Now to the petting zoo...starring me...which is the real reason you all are reading this post. Believe it or not, some people in Tanzania have never seen a white person face to face, or been close enough to touch them. I encountered a girl, who was so incredibly facinated by my white skin that she couldn't help but touch, poke, and pinch. She then moved to my hair. I had it pulled back, but it didn't stop her from pulling it out of its ponytail, inspecting, and feeling it. So what do you do, when you are sitting on a stool, and a young girl is pulling your fingers and toes, your hair, pinching your arms, looking intently at your freckles and inspecting you like you were an alien? Remember that you are an alien, endure, and breathe a sigh of relief when she stops. Life is always a bit interesting.
Monday, August 14, 2006
"I have come to realize that the hard part of being here is not so much the physical challenges or the annoying cultural differences that occur in everyday life. I think I could eat Ugali and drink Loshoro until I became sick and I would still be ok. It is instead, the loss of intimate friendships, the changing of those relationships, the missing of family events and even the daily family occurances that bring heartache big enough to make me want to turn back.
It is at this juncture that I must remember that no one friend or family member aside from God can meet my emotional and relational needs. Turning back would bring a greater pain and a greater void as I would be turning away from the thing I believe I was created to do, and also turn away from the one who created me to do it. I press on, knowing, that God walks this path with me, and knowing that as He is the one who can meet all my needs, I want to walk as close and near to Him as I possibly can and watch those needs be met.
Be near me Lord Jesus."
Saturday, August 12, 2006
Some might say that wouldn't be too big of an issue, but for me, the introvert, who likes to blend in as much as possible, there are days where I can hardly stand it. But the fact remains, I am white, and I am a novelty. It isn't something kept quiet. When I walk down the street, people yell..."Mzungu...Mzungu!" Then try any english they know, and then the part that is most disturbing...they pet you. Thursday, I had about had enough when I was talking with a few girls in the village. One of them started touching my toes, pulling on them, then started pinching my arm, and pulling on my ear lobe. It was about all I could take when I was reminded that I am new and strange to them. Thankfully after about 10 minutes of picking, she stopped, and I breathed an internal sigh of relief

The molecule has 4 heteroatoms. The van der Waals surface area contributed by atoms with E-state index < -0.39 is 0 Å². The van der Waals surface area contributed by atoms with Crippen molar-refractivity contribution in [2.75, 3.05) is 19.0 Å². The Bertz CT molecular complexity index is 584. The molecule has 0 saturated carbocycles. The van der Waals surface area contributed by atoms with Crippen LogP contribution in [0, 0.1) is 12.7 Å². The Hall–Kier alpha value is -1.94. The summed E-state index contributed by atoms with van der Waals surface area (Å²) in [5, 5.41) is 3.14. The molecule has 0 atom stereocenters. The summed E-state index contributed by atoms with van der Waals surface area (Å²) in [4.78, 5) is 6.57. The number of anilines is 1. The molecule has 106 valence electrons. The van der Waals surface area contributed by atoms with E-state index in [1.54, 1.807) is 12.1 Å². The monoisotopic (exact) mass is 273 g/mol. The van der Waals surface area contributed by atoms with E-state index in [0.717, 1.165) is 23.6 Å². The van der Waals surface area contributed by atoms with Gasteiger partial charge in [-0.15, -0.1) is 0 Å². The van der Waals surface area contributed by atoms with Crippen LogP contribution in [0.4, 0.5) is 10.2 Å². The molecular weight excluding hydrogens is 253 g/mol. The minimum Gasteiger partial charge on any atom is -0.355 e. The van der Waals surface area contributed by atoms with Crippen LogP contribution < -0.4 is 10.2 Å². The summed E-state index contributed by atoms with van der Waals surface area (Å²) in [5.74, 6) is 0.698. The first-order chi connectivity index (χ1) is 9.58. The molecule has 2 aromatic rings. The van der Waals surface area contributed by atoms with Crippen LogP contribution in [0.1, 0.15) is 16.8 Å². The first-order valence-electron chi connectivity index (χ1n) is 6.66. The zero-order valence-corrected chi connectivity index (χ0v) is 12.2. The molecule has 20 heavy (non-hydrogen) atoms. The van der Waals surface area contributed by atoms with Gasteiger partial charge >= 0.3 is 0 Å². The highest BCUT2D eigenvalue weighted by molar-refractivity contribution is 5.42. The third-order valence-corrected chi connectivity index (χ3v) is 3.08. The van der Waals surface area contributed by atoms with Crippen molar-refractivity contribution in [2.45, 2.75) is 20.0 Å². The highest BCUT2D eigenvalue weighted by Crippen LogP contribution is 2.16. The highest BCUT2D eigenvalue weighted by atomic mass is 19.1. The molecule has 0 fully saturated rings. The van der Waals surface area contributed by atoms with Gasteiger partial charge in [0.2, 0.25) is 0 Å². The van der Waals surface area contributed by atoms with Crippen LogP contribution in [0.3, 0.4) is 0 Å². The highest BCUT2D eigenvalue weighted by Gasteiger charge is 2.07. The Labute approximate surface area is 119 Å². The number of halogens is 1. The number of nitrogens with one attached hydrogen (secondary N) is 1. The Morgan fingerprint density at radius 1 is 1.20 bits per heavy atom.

The area I was in, they hardly ever see a white person, let alone have them staying in a home near them. Quite honestly, from what I understood, I was the first white person to actually "live" among them. Not only did I not know what to do...they didn't either! All they knew, was that white people from America, didn't live in mud houses, they had endless resources, and they know God better. I find the last remark a bit interesting, given the fact that some of the people I met in the last week have a much deeper and more committed faith than I do.
The more I continue in this module, the more I realize how misunderstood Africans are, and how misunderstood Americans are in this population. I am thankful for the opportunity presented to me to live among them, and learn from them. I am thankful also for the opportunity to set them straight about Americans. I pray that my example will leave a good taste for Americans (aside from being a financial resource) as well as be a good example of the God who loves them.
Friday, August 11, 2006